By Craig Hastings
I stumbled onto a show two weeks ago that I believe is new and I was hooked. The name of the show is “The Repair Shop” and it’s filmed in Great Britain. The business is located in the rural countryside of Chichester. The business is located in what appears to be a refurbished barn of some sorts with a couple of outbuildings close by. There are cows grazing in the background and the fields surrounding it all appear to be green and manicured. The wide angle pictures of the property are beautiful. Many of you, of my generation and older, will look at the setting as I do and say to yourself, “I want to live there…right now” Inside the shop and outside the shop take me back to a much simpler time in history. This same location might be one that could also be found here in rural America. I’m a fan now and to think I was channel surfing when I happened across the show. Had I not been bored out of my mind one night I might not have even paused on it.
So what’s so special about “The Repair Shop” to me? Inside the barn are a handful of very simple and ordinary craftsmen and craftswomen. These people are incredible restorers of anything old. They smile, they laugh, and they communicate with one another like they have been lifelong friends. There has been zero drama inside the shop since I’ve been watching and for me this is such a welcome non-event in television series broadcasts today. These people appear to be so ordinary, so like me, how couldn’t you not be drawn in. When you get the chance to see their work stations, those too are from a distant time and place compared to what you might see in restoration businesses today. Each one of the restoration artists have their own specialty craft. Not that they won’t share different repair duties on one particular project, because they do. And when they do assist one another they work in well coordinated efforts and all the while, friendly and smiling.
You don’t have to be interested in antiques to enjoy the show. I’m not an antique study myself. It’s the stories, the history, and the human emotions connected to the pieces that intrigues me and I think it would you too. I’ve caught myself tearing up a couple of times when the owners show up to reclaim their property and they emotionally break down at the reveals. Wait, did I just say that I might have cried? Let me change that to “watery eyes”. (cried like a baby) Oh well, so I said it and I blame it on my age. Of course I wouldn’t have teared up over the repair of some dumb cloth lamb with one eye, no body, four legs but three feet, dirty face, etc., needing restored twenty years ago, right? You believe me? Good, let’s move on.
The pieces brought to The Repair Shop are so interesting to me. Some of the pieces brought in are things I didn’t even know existed. The first thing you will see are the people or person walking up to the front sliding barn door and a brief narrative is being orated in the background of why they have come. Inside there will be a table set up and the show’s repair coordinator, Jay Blades, and the craftsperson best suited to lead the repair of the particular piece will meet with the owner(s) of the piece. All will discuss what needs to be restored and how much of the piece might be left with its original patina. Many pieces will only have the working parts repaired and everything else will be left as has been damaged by many generations of the same family before. Up until this show I was one that would have probably have had something of interest to me completely restored or not at all. Not now. I now better understand the importance of leaving the finishes of some things as is regardless of how scratched and dented they might appear. Listening to the owners tell of how some of the damage had occurred fifty, seventy-five, even a hundred years ago, makes me absolutely agree with their thoughts. It tells the history of the piece The craftspeople seem to favor leaving patina more times than not themselves.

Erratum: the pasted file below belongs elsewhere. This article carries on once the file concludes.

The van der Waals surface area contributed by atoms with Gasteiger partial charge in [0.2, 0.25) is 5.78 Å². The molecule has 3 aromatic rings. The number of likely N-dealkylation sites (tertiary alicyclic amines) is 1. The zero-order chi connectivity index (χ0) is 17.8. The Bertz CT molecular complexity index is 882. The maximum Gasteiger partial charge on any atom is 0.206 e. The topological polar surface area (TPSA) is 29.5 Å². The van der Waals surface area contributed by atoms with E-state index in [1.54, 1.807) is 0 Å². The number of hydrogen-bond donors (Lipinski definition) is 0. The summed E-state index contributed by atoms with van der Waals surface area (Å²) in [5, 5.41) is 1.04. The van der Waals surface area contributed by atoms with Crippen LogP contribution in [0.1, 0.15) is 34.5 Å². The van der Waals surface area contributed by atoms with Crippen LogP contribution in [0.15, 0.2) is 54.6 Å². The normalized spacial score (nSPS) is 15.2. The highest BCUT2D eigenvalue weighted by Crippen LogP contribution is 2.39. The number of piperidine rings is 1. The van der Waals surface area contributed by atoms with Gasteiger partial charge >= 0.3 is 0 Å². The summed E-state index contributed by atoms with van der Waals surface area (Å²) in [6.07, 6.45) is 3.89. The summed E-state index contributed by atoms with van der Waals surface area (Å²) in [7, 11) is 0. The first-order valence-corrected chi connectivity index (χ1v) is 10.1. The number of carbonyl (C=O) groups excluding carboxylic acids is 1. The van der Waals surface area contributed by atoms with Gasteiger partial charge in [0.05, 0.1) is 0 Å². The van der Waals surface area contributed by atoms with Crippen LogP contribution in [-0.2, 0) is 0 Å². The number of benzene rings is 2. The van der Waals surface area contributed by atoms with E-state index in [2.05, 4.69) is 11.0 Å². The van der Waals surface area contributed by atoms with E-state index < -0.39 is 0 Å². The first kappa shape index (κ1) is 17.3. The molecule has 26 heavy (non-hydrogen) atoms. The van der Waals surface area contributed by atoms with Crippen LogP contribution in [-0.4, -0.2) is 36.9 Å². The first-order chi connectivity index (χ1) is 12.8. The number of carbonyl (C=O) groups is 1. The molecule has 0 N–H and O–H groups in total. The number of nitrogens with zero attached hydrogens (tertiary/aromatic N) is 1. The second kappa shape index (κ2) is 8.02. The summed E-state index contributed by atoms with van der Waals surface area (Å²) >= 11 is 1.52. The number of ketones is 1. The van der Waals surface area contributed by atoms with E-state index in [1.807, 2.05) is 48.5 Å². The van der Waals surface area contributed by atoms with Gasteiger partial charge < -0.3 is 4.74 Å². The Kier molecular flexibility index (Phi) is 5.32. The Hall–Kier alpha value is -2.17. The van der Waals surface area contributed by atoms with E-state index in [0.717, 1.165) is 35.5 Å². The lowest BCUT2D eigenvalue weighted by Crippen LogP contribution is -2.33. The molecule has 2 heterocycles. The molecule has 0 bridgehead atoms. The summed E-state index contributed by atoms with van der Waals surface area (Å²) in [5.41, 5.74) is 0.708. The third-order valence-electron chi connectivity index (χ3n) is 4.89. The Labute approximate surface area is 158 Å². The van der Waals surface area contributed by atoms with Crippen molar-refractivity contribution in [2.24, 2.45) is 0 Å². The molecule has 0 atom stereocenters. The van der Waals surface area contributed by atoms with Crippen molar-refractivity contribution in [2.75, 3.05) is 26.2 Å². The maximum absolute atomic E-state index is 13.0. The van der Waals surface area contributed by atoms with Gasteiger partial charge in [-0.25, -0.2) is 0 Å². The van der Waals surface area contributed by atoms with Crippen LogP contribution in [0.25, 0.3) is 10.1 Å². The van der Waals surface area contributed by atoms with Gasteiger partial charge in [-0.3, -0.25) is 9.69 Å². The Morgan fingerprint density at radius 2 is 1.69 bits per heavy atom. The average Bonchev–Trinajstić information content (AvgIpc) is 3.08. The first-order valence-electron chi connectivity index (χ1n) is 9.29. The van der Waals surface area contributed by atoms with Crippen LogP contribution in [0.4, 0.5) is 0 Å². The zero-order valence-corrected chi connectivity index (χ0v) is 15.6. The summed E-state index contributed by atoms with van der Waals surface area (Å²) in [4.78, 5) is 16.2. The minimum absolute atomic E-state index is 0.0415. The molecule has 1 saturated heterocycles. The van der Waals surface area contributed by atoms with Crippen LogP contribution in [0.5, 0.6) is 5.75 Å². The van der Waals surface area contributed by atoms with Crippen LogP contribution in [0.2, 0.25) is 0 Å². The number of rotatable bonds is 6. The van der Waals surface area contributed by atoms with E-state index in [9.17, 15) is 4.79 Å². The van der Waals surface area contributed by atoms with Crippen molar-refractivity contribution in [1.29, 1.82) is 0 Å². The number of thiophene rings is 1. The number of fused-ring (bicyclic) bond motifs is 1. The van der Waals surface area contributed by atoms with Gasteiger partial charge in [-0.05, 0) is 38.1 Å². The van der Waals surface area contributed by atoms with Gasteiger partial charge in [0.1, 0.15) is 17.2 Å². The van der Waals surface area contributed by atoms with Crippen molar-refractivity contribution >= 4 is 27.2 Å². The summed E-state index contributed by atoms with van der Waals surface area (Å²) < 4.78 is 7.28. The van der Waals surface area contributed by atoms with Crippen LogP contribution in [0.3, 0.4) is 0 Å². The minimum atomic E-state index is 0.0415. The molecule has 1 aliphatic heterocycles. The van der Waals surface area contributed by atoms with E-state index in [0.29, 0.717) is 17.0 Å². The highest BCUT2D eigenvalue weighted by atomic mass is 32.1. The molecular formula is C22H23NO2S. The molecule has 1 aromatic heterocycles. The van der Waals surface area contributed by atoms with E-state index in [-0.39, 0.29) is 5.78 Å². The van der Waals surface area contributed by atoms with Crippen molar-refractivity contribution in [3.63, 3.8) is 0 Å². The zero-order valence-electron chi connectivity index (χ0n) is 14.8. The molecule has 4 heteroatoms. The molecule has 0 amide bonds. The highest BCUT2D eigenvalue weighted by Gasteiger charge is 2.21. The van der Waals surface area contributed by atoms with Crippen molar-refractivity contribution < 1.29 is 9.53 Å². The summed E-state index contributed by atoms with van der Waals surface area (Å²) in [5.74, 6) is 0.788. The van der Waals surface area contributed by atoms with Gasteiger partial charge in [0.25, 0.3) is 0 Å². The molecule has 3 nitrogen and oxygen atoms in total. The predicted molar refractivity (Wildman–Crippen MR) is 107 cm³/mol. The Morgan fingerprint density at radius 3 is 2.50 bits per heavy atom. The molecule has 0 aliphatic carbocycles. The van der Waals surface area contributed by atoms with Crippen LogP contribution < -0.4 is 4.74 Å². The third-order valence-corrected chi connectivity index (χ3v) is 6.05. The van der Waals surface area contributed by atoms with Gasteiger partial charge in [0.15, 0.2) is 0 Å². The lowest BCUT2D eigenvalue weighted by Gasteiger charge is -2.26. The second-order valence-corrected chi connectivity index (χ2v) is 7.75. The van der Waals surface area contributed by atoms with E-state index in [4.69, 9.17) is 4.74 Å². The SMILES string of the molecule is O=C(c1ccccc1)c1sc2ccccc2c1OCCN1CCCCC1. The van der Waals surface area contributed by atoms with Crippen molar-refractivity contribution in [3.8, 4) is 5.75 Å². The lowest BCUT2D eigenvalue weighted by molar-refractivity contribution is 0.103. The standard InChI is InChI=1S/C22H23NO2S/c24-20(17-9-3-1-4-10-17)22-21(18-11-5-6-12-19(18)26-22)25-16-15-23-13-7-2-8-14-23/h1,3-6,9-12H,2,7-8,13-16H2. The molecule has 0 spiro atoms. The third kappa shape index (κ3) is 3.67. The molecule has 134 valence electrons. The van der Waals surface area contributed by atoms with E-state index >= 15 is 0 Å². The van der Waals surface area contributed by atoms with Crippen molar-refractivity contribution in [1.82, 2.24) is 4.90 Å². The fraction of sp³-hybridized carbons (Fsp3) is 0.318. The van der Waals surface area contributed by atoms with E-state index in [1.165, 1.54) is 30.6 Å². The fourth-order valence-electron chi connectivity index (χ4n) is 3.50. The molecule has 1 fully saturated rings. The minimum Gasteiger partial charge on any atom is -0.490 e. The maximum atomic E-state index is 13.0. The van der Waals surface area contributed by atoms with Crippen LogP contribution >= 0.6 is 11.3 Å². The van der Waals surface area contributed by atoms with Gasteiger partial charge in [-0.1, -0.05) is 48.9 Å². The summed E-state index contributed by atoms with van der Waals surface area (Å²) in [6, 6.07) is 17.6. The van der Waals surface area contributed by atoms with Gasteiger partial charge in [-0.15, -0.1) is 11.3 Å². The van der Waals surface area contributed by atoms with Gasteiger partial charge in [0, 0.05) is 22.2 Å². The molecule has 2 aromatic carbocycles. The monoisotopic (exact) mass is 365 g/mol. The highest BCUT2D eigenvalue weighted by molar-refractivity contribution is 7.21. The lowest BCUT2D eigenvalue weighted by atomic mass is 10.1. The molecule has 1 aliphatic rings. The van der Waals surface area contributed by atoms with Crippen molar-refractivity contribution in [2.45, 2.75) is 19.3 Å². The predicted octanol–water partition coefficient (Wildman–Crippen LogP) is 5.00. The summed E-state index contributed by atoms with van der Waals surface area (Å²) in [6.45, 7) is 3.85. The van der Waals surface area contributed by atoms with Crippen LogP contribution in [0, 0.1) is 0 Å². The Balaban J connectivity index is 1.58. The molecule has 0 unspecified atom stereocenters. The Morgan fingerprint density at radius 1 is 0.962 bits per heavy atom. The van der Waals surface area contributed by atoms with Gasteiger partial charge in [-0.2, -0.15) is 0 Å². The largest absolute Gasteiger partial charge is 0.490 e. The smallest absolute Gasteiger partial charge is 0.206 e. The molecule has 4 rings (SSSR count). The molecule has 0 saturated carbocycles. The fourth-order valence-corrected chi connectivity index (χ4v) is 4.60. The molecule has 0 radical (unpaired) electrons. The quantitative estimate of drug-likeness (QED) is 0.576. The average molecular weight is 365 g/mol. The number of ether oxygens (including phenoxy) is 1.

Being someone that likes to break things apart to see and understand how they work, I find myself guessing how each restorer will proceed with the repairs needed. Even though I know nothing about how to repair a hundred year old doll, I’m totally focused on every stage of the repairs. I want to learn even if I’ll never do it. One hundred and twenty-five year old vase, three foot tall, a foot in diameter, broken in a dozen pieces? I’m all in even though I care nothing about the vase itself. There are so many different aspects of interest covered in this show series you just have to give it a watch. The piece, the repair, the history, the emotions, the craftsmen, craftswomen, the setting of the show, the blend of the mix is of incredible interest to me and just maybe it would be for you too. There’s a history lesson in the show for everyone whether you care for the rest of the show or not. It’s calming, relaxing, and time traveling back to a better time of this world for me.